where ‖·‖_{1} represents the _{1} norm, which is a convex function and problem (16) is a convex optimization problem which can accurately approximate the signal _{1} minimization in (16) is closely related to the Lasso problem (

where

Even though there are several objectives in compressed sensing, we are mainly interested in estimating a good sensing matrix and efficiently reconstructing the

We now enforce this sparse structure within learning. One of the related problems in the context of sparsity is “dictionary learning”. We refer to the columns of the

In this paper, the effects of unresolved processes (2) on the resolved modes (1) in the Lorenz-96 model are denoted by ^{n}

where the _{1}(_{2}(_{n}^{T}

In particular, this method searches for a sparse approximation of the function mapping _{1}(_{2}(_{n}(^{T}^{n}

where Θ(_{1}(_{2}(_{p}^{1}×^{p}_{k}_{1}_{k} s_{2}_{k}_{pk}^{T}^{p}_{jk}

To learn the function mapping ^{m}^{n} is made of _{1}_{2}, …, _{m}^{m}^{n}

First, we construct an augmented dictionary matrix Θ(^{m}^{p}

The dictionary matrix Θ(

Sparse regression is performed to approximately solve

to determine the vector coefficients _{1} _{2} … _{n}^{p}^{n}_{i}

The goal of the sparse optimization to solve the regression problem (22) can be defined using the Lasso form (17) for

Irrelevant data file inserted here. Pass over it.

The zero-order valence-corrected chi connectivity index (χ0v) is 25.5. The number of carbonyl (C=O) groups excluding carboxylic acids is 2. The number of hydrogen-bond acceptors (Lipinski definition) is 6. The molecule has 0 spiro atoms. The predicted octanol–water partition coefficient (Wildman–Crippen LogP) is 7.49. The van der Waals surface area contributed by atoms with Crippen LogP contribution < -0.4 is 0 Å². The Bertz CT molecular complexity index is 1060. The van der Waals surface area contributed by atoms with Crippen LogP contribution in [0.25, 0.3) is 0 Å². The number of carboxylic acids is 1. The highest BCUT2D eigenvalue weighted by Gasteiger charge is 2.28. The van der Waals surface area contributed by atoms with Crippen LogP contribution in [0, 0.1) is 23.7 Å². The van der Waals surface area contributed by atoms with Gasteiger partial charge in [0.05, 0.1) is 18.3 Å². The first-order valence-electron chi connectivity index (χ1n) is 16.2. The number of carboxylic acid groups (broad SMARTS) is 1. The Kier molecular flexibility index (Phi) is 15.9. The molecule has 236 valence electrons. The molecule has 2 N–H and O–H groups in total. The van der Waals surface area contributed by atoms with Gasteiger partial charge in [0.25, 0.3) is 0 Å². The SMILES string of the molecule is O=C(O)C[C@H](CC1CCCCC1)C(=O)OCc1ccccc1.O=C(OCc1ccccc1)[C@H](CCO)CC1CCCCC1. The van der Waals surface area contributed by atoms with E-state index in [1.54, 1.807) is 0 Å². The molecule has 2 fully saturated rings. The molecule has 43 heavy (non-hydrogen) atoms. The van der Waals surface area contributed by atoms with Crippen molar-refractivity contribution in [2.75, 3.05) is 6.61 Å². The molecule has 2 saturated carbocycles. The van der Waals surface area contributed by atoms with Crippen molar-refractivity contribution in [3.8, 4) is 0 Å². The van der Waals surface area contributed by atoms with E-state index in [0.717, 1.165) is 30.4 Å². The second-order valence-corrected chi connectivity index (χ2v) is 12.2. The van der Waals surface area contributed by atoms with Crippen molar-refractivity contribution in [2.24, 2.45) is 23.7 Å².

which uses _{1} norm constraint on the coefficient vector _{k}

In the Lasso method, given a collection of

for some Lagrange multiplier ^{–3}.

Having introduced the data-driven methods for model reduction in the presence of time-scale separation, let us now turn to a simple atmospheric model, which nonetheless exhibits many of the difficulties arising in realistic models, to gain insight into predictability and data assimilation. The dynamics of the Lorenz-96 equation are shown in (1) and (2). Let _{k}_{j,k}_{k}

The resolved modes in (1) is now modified as:

Our goal is to use the methods discussed in Section 3 to form parameterizations, in other words, express _{k}_{1}, …, _{K}_{train}_{test}

Using polynomial regression to solve stochastic parameterizations in the Lorenz-96 system was proposed by Wilks (_{k}_{k}

The polynomial obtained from this method is:

The goal of compressed sensing in this context is to find a sparse matrix _{1}, …, _{K}_{2} norm. Every column of Θ is a basis function of _{1}, …, _{k}_{2} norm. The goal of compressed sensing is to find unique equations for every _{k}_{k}

A computationally less expensive approach will be to find a solution of order 2. The 40-dimensional CS model is used for comparison of distributions, but we present below the single equation with averaged coefficients that will be used later for filtering:

This parameterization shows that every _{k}_{k}_{i}X_{j}_{k}

We then explore solutions of order 3. Given

This shows that every _{k}_{k}_{k}

Thus, our Θ matrix contains the basis functions _{k}

The biases are calculated by the compressed sensing algorithm as [2.173746, 1.393404, …, –2.973427] and their mean is –0.0243. The problem with this parameterization is that there is too much variation in the biases.